Wrestlemania XXV (2009)
The Undertaker vs. HBK will go down as one of the greatest matches in wrestling history. This card? Not so much. They made the worst decision by letting Triple H and Randy Orton face off last to settle their brutal feud. The low-energy blowoff was not worth $60. John Cena defied the odds once more to win another title in a triple threat with Edge and Big Show. The Hardy Boyz had their highly anticipated match which lacked chemistry and no thrills. Besides the horrific Divas battle royale with an Italian man winning, seeing Chris Jericho take on aging legends was indeed embarrassing (minus the time Ricky Steamboat got in the ring). Making matters not live up to hype was Mickey Rourke’s guest appearance to snuff Y2J. Why? Just why? The rest of the card (with exception to the Money in the Bank match) was a bore overall.

Wrestlemania XXVII (2011)
The Miz entered as WWE champion having done everything imaginable to get over in the mainstream media. Yet, he walked into Mania as a forgotten participant because The Rock was guest hosting the show and had spent the last several weeks trading insults with John Cena. It made the title match forgettable and nothing more than an advertisement for the next Mania. Miz’s career never recovered since. Edge had his last match in a disappointing title match with Alberto Del Rio. The Undertaker could not top his HBK matches by facing Triple H in a No Holds Barred match. Wade Barrett’s The Corre made no impact in their match and they soon disbanded afterwards. The mixed six-person tag match was clouded with controversy over John Morrison’s jealously over the legendary Trish Stratus. Though this Mania did big business in attendance and buy rates, The Rock’s appearance created a belief in Vince that past stars were better suited to headline his grandaddy show over emerging talent. A serious issue that still plagues the company to this day.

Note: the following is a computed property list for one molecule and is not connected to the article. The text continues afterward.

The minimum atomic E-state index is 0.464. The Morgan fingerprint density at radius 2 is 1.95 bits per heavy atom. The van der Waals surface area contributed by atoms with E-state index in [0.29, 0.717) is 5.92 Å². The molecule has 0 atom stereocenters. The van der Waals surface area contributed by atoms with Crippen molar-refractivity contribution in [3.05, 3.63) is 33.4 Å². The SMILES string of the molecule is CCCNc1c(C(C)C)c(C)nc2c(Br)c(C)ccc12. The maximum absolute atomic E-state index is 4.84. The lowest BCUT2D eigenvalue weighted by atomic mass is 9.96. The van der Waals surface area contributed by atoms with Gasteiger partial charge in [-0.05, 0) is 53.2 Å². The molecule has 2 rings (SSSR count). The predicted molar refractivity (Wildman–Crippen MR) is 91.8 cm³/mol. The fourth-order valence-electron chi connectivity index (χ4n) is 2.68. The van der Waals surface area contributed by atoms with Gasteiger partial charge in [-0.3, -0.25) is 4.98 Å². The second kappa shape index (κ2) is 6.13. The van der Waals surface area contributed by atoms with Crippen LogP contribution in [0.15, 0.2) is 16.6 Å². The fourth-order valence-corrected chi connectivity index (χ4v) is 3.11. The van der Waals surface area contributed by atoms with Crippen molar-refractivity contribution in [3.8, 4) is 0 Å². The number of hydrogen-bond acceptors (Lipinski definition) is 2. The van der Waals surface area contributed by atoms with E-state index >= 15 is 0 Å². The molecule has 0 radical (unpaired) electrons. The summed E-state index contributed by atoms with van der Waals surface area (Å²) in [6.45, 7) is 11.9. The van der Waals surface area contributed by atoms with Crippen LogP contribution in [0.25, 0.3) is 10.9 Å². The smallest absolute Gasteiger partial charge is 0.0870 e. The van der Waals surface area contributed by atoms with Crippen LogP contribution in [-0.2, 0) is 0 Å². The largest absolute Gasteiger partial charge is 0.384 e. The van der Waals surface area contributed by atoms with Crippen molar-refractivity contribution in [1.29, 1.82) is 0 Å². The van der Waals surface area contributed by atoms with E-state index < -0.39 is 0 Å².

What past Wrestlemanias would you consider to be Yawnamania?

Mother Brain
About Mother Brain 154 Articles
"Staten Island, NY native Andre´ Joseph had a love for movies from a very early age. He began his career making short films with family and friends on home video. He attended the New York Film Academy summer program in 2001 where he first gained experience working with 16 millimeter film and later graduated Magna Cum Laude from Emerson College in 2006 where he received a degree in Visual and Media arts. He also interned in television production with VH1 Classic in the summer of 2006. In 2008, Andre´ formed his own New York-based independent film production company, AJ Epyx Productions, LLC. The company’s first feature film, Priceless, which Mr. Joseph wrote, starred, and directed, opened at Tribeca Cinemas in October 2008 and was selected for exhibition at the NY International Independent Film & Video Festival in March 2009. His second feature film, Dishonorable Vendetta, was the official selection at the NewFilmmakers NY Winter Series in 2015. Most recent projects include the dramatic short film Night Stream which was nominated for 4 World Music & Independent Film Festival awards including winner for Best Supporting Actor, the comedic short film Tempted which was the official selection at the Garden State Film Festival, and the short dramedy The Dinner. When not making films, Andre´ co-hosts the movie review web series The Cinefiles for the geek culture site, This is Infamous. He enjoys weight lifting, running, yoga, comic books, wrestling, football, basketball, and an extremely eclectic taste in music."